3. The third is that you’re going to be chivalrous. You asked them on this weird-pseudo-date, so you are going to consider offering to pay for it, because that’s what a compassionate, traditional conservative would do. You don’t have to, but it’s a nice gesture.
4. The fourth is hard, but it needs to be done. You’re going to actually sit down and think about the things you heard. You’re going to find something they are concerned about that struck you as important. Perhaps it’s that they’re truly afraid of climate change. Perhaps it’s that they have friends who are immigrants. Perhaps it’s that they are hurt and scared and angry by police brutality towards minorities.
5. And…now you’re going to do what might be one of the harder things you’ve ever done. You’re going to make a pledge to take 1 practical step towards supporting something they believe. You don’t have to change your beliefs or compromise. However, you have to do something, because that’s what a compassionate person would do. If you hear someone is hurting, you try to help them. If they’re worried about climate change or environmental issues, it could be a pledge to go out of your way to recycle. It could be that you’re going to choose not to eat beef once a month since cow farming contributes significantly to greenhouse gas emissions. If they’re concerned about police brutality, you could pledge to choose to not make instant judgements that the individual was at fault. You don’t have to abandon supporting the police, but you are choosing to abandon making assumptions. If they’re concerned about abortion being made illegal, perhaps you pledge to make a donation to support foster care or adoption. Perhaps you pledge to offer to babysit for a single mother. You don’t have to donate to planned parenthood or do something else that outright opposes your beliefs, but you have to do something that shows them that you have heard their concerns are are willing to make a conscious effort to make a small compromise. Yes, I know you’re ready to jump in and say that it actually won’t change anything because these issues are so big, but I’m not worried about you solving these issues. I’m more concerned about you being willing to be thoughtful, compromise, and dare I say it…compassionate to the needs of someone different from you. If you can’t think of anything, talk with someone else about what ways you can address the issue. If you’re up to it, go back to the person you had lunch with and ask them what you can do.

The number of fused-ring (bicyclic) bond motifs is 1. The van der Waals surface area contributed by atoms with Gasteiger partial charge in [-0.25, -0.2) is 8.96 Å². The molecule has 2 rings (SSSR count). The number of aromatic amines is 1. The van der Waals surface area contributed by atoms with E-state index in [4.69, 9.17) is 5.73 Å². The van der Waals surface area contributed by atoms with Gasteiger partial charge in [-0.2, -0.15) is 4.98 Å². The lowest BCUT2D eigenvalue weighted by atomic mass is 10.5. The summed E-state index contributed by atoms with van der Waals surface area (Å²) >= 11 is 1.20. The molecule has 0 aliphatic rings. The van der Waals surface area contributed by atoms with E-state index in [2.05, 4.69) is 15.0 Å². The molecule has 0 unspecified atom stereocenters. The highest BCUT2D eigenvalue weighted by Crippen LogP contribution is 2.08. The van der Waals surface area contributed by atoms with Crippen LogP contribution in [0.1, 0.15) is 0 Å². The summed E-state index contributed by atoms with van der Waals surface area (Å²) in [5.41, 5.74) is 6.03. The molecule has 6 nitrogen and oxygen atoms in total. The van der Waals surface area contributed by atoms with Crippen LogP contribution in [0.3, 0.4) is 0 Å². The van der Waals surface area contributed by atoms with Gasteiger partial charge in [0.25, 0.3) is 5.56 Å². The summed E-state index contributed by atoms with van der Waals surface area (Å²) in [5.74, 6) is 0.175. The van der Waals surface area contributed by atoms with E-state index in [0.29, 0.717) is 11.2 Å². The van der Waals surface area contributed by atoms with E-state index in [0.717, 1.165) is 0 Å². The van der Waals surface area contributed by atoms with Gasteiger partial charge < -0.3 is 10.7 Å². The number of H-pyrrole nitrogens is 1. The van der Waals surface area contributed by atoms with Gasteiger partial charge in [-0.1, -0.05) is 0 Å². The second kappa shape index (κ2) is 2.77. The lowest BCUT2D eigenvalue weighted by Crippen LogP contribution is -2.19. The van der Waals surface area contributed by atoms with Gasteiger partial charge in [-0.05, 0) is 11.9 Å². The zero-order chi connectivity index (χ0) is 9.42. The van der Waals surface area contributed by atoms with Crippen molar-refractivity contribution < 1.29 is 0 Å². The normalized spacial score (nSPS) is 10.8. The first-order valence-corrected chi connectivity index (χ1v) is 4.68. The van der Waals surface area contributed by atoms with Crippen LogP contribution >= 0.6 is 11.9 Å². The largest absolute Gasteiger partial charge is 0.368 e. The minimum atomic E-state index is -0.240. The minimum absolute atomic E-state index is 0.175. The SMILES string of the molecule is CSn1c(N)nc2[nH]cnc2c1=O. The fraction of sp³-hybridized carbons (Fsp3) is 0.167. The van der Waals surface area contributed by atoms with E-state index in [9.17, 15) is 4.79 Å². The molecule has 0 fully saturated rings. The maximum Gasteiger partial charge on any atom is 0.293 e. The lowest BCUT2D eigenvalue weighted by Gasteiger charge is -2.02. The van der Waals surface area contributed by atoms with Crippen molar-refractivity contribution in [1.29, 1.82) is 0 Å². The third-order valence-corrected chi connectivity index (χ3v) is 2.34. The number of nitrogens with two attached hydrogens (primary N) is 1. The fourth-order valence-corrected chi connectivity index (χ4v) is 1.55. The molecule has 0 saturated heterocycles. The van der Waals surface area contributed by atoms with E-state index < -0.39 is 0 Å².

6. Ok, here’s the last thing. You’re going to both inform the individual you took to lunch of what you’re doing as well as consider publically writing about it. No, this isn’t gloating or virtue signalling. This is you showing that you are making an effort to understand the struggles and hurt and fear that people are currently feeling and are doing what you can to help address that in a way that you can. Approach it with a simple “Hey, I was thinking about what we talked about the other day, and though I’m still not completely sold on the idea, I think you made a good case. I’m going to start doing X because I think it’s important. I know it’s small, but I want to contribute what I can.”
So, that’s that. Happy lunching! I’ll be posting soon about my experiences, and I hope to see others doing the same.